Sky-piercing minarets, thus, became the familiar icon of the seats of Islamic power throughout history. Istanbul—the captured heartland of eastern Christianity Constantinople, which became the indomitable powerhouse of the Islamic Ottomans that terrorized Christian Europe for centuries—is also dotted the world’s finest minarets, an indication of what Istanbul stood for in the Islamic world. Erdogan, a well-versed Islamist ideologue, could hardly be wrong: Minarets are the ‘bayonets’, the symbol of Islam’s power.

Minarets represent a declaration not only of ‘who is in power’, but also of the supremacy of the Islamic creed. It is from here the residents, Muslim or non-Muslim, would be reminded, one likes it or not, in ear-blaring loudness five times a day that Islam is in power, that Islam calls the shot, that Islam is your ultimate choice. It’s not only a call to prayer to the faithful, but also a call to the infidels for the submission to Islam, five times daily, however irritating it may be.

If one has traveled in Asia, he/she would find that, even in the predominantly infidel cities in India, in Singapore, where Islam has been dislodged from power, thanks to British colonial interventions to some extent, but the people, overwhelmingly non-Muslim, must have to bear with the reminder for submission to Islam five times a day, including the most irritating wee-hour call to prayer.

Islamic power has gone from these lands, but the symbol remains. And, given the high breeding rates amongst Muslims, it also amounts to sign of the things to come again: absence of Islam’s hold on power in these lands is not permanent.

The Swiss minaret ban has drawn epithets such as shame, disgrace, Swiss racism, victory of Islamophobia, illiberal decision and so on for the nation. But the Swiss have obviously got it right in taking Erdogan’s message seriously: Minarets are Islam’s symbol of political domination.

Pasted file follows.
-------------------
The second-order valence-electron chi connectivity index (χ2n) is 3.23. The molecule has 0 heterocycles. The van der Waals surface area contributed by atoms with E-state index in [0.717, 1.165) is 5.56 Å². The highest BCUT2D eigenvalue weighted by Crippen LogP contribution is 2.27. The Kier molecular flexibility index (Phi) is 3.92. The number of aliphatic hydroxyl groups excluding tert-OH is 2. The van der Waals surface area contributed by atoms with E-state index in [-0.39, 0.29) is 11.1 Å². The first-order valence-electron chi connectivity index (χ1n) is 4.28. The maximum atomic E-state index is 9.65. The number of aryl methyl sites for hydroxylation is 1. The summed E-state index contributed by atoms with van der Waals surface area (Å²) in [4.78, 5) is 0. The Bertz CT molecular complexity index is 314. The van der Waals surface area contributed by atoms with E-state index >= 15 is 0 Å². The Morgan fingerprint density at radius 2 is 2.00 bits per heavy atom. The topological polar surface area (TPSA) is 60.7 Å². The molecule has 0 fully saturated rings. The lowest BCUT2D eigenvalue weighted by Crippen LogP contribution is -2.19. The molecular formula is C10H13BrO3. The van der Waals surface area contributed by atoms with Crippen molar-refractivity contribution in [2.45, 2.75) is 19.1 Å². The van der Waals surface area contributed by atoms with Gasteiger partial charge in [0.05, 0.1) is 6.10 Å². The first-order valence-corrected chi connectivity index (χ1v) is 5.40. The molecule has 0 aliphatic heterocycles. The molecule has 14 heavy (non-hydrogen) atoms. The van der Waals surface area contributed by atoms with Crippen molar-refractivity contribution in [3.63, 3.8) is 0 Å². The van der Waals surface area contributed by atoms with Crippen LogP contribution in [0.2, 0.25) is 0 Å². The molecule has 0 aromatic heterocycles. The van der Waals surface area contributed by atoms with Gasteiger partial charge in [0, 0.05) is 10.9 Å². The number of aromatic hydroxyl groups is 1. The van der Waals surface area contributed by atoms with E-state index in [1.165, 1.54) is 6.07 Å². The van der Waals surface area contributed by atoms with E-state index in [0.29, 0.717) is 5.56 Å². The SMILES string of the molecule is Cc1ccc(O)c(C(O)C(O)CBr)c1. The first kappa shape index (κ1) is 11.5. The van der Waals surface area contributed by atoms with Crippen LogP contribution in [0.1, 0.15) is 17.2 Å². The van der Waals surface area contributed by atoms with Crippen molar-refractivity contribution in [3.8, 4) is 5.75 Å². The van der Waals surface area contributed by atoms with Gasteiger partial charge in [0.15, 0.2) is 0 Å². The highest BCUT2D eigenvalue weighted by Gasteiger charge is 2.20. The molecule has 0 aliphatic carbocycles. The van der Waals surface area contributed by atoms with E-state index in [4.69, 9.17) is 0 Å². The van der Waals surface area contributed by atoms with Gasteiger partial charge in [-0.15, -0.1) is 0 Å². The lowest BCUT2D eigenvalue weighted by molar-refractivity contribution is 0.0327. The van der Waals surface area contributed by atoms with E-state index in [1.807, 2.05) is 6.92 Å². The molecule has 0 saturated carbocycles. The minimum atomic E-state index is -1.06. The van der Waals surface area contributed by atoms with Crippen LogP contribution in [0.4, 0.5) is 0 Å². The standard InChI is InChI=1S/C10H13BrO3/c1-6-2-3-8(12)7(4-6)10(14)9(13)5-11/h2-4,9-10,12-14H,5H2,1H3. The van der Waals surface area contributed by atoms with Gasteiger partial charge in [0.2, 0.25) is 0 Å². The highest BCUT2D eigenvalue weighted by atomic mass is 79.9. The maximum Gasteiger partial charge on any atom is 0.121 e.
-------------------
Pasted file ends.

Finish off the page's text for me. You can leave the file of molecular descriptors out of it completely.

Muslims are the fastest-rising populations in Western countries, with increasing Islamic orthodoxy and radicalism. The Islamic world, somewhat secularized in the Colonial Age and by the western influence of socialism/communism in the early 20th century, is witnessing increasing political integration of Islam, too. It is people like Erdogans, who want to turn minarets into bayonets of Islam, get unrivalled political backing from Muslims. Given these fact, the Swiss, indeed the wider secular West, has much to ponder when those lands are poised to witness Muslim dominance in a century, if not in a half.

Muslim immigrants in Europe today may acquiesce to not using minarets for ear-blaring calls to prayers five times a day as the Swiss Muslims have promised. But that’s what is minarets are meant for, and they would be bidding for time: first for being able to use minarets for the loud calls to prayer, and eventually for turning them into the bayonets of Islam by introducing Sharia in the West, something they have been strenuously striving for even at this stage.

M. A. Khan is author of Islamic Jihad: A Legacy of Forced Conversion, Imperialism and Slavery, and the editor of islam-watch.org.